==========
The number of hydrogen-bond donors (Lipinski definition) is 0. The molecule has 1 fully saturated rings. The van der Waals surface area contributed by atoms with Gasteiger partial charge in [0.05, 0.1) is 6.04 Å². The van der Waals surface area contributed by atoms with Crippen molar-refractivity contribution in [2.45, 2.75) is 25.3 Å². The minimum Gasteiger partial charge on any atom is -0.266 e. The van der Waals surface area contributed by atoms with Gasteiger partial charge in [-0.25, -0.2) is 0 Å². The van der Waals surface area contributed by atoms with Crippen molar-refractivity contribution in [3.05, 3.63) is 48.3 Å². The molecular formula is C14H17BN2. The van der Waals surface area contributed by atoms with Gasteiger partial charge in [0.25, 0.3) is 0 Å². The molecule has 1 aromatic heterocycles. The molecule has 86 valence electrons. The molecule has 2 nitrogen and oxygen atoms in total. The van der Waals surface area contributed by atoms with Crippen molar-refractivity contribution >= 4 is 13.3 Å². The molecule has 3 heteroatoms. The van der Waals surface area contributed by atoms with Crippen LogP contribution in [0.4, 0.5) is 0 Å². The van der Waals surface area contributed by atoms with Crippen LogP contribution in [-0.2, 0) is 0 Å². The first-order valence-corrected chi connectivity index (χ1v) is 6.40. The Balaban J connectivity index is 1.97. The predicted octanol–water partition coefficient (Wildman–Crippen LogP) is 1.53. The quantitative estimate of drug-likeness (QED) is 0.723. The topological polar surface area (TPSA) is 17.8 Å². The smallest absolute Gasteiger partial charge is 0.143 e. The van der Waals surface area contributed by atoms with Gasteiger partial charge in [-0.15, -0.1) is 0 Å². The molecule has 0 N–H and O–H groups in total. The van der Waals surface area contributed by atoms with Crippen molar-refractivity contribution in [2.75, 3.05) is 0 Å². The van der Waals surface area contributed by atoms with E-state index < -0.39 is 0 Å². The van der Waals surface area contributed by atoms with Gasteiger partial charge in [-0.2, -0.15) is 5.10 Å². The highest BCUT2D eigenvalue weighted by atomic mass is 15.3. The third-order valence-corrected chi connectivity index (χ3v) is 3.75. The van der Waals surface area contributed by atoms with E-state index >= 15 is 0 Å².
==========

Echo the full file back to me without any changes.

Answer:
The number of hydrogen-bond donors (Lipinski definition) is 0. The molecule has 1 fully saturated rings. The van der Waals surface area contributed by atoms with Gasteiger partial charge in [0.05, 0.1) is 6.04 Å². The van der Waals surface area contributed by atoms with Crippen molar-refractivity contribution in [2.45, 2.75) is 25.3 Å². The minimum Gasteiger partial charge on any atom is -0.266 e. The van der Waals surface area contributed by atoms with Gasteiger partial charge in [-0.25, -0.2) is 0 Å². The van der Waals surface area contributed by atoms with Crippen molar-refractivity contribution in [3.05, 3.63) is 48.3 Å². The molecular formula is C14H17BN2. The van der Waals surface area contributed by atoms with Gasteiger partial charge in [0.25, 0.3) is 0 Å². The molecule has 1 aromatic heterocycles. The molecule has 86 valence electrons. The molecule has 2 nitrogen and oxygen atoms in total. The van der Waals surface area contributed by atoms with Crippen molar-refractivity contribution >= 4 is 13.3 Å². The molecule has 3 heteroatoms. The van der Waals surface area contributed by atoms with Crippen LogP contribution in [0.4, 0.5) is 0 Å². The van der Waals surface area contributed by atoms with Crippen LogP contribution in [-0.2, 0) is 0 Å². The first-order valence-corrected chi connectivity index (χ1v) is 6.40. The Balaban J connectivity index is 1.97. The predicted octanol–water partition coefficient (Wildman–Crippen LogP) is 1.53. The quantitative estimate of drug-likeness (QED) is 0.723. The topological polar surface area (TPSA) is 17.8 Å². The smallest absolute Gasteiger partial charge is 0.143 e. The van der Waals surface area contributed by atoms with Gasteiger partial charge in [-0.15, -0.1) is 0 Å². The molecule has 0 N–H and O–H groups in total. The van der Waals surface area contributed by atoms with Crippen molar-refractivity contribution in [2.75, 3.05) is 0 Å². The van der Waals surface area contributed by atoms with E-state index < -0.39 is 0 Å². The van der Waals surface area contributed by atoms with Gasteiger partial charge in [-0.2, -0.15) is 5.10 Å². The highest BCUT2D eigenvalue weighted by atomic mass is 15.3. The third-order valence-corrected chi connectivity index (χ3v) is 3.75. The van der Waals surface area contributed by atoms with E-state index >= 15 is 0 Å².